04 July 2023

This is your central task

The British false autumn has come early this year, even though June was, I am told, the hottest month on record. The false British summer had already come once before, in May, after I ran the London marathon and was walking more than running. I could notice it, crossing the field in Shenley Park and thinking about how my time walking from Harborne to Bartley Green, to Newman, was now coming to an end. May is too early for it to feel like summer has passed, but once you have two or three warm days, a cool day feels slower and comforting, like the day is shorter even though it is longer, empirically.

Two seemingly unsolvable problems plagued me for most of the spring but particularly in May. The first was a problem with the car. There was a series of issues starting with what I was told was a leaking shock absorber that failed my MOT. I had to pay some amount of money to have this fixed but the fixing of the shock absorber resulted in a new problem, a rattling that had appeared somewhere around the wheel hub, but no one could resolve what it was exactly. I was dealing with the mechanic on Ladypool Road, a man I met during the pandemic and who had been very helpful to me, but the more work that he had done on the car, the less positive the relationship became. Nothing ever happened on time. I had to miss meetings as I sat somewhere in Moseley waiting for him to call me only to be told at some point in the evening that the car couldn't be fixed and it would take another day.

I ended up back at the garage within walking distance of our house, the one in Harborne which was more expensive but always managed to get the car done on time. They also tried on several occasions to fix this shock absorber, telling me repeatedly that the previous person had made various mistakes, and charging me more money to undo the previous problems. This didn't make me feel better about them or about the decision to stay with the man on Ladypool Road, particularly when every time they promised that they had fixed it, the rattling came back. The third time I went, the mechanic, the guy who I assumed owned the place and whose kids I was talking to on every other occasion, asked to ride with me in the car because he was sure they had fixed the problem, and I felt like a little boy with my father in the passenger seat, both of us listening for some sound to emerge. We sat in silence as I rode up the road toward Asda, me assuring him every thirty seconds that it would come and that he would hear it eventually. For a while, for two minutes at least, there was nothing and he seemed sceptical and then finally after I hit one bump and then another and then another the sound came back.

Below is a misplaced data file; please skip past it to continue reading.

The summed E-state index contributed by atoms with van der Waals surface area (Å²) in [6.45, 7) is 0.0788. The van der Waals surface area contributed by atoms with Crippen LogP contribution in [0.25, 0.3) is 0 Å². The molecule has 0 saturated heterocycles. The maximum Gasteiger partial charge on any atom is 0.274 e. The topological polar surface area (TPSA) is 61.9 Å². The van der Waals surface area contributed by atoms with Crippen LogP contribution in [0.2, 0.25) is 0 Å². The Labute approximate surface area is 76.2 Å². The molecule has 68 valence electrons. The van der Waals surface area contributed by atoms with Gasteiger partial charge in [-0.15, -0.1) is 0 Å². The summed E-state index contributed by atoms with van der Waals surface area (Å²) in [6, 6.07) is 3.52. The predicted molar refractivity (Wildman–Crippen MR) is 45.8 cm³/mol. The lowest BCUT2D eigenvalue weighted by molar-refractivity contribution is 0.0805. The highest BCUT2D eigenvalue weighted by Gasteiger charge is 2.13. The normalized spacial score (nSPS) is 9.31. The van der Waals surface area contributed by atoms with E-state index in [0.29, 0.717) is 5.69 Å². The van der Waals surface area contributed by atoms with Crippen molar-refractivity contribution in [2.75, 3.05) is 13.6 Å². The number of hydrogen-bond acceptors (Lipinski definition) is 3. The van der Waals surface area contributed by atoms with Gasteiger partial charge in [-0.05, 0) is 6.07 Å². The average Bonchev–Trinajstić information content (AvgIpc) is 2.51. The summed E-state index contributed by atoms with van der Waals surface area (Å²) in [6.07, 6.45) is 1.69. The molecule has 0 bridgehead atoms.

The other problem was mice living underneath our stairs. They've come and gone over the years but this one seemed to have decided to make their nest in our house and I was maddeningly trying to fill up holes on the outside and block redundant pipes. A good vegan, I first set humane traps that the mice managed to avoid and we could hear them nonstop at night running around inside the cupboards. One Saturday morning the boiler stopped working, and I realised that the pipe that I had blocked up was actually a pipe from the boiler and that I feared I had created some terrible damage and would need eventually to have some big repair done to the boiler. I called a man who came within the hour on a Saturday and he told me as he looked at the problem that I hadn't done something seriously wrong and it was not really a problem and then I needed to get a cat to kill the mice. He was going to charge me £200 to reconnect the pipe but after doing that the problem wasn't fixed and having looked more into the boiler he pulled out the regulator and showed it to me and said I've never seen this before but it appears the mice have chewed the regulator. This made me feel slightly better actually, even though it was nearly £400 more than it was going to be because the problem wasn't due to my stupidity, something I reiterated as I showed Yoko the chewed wires.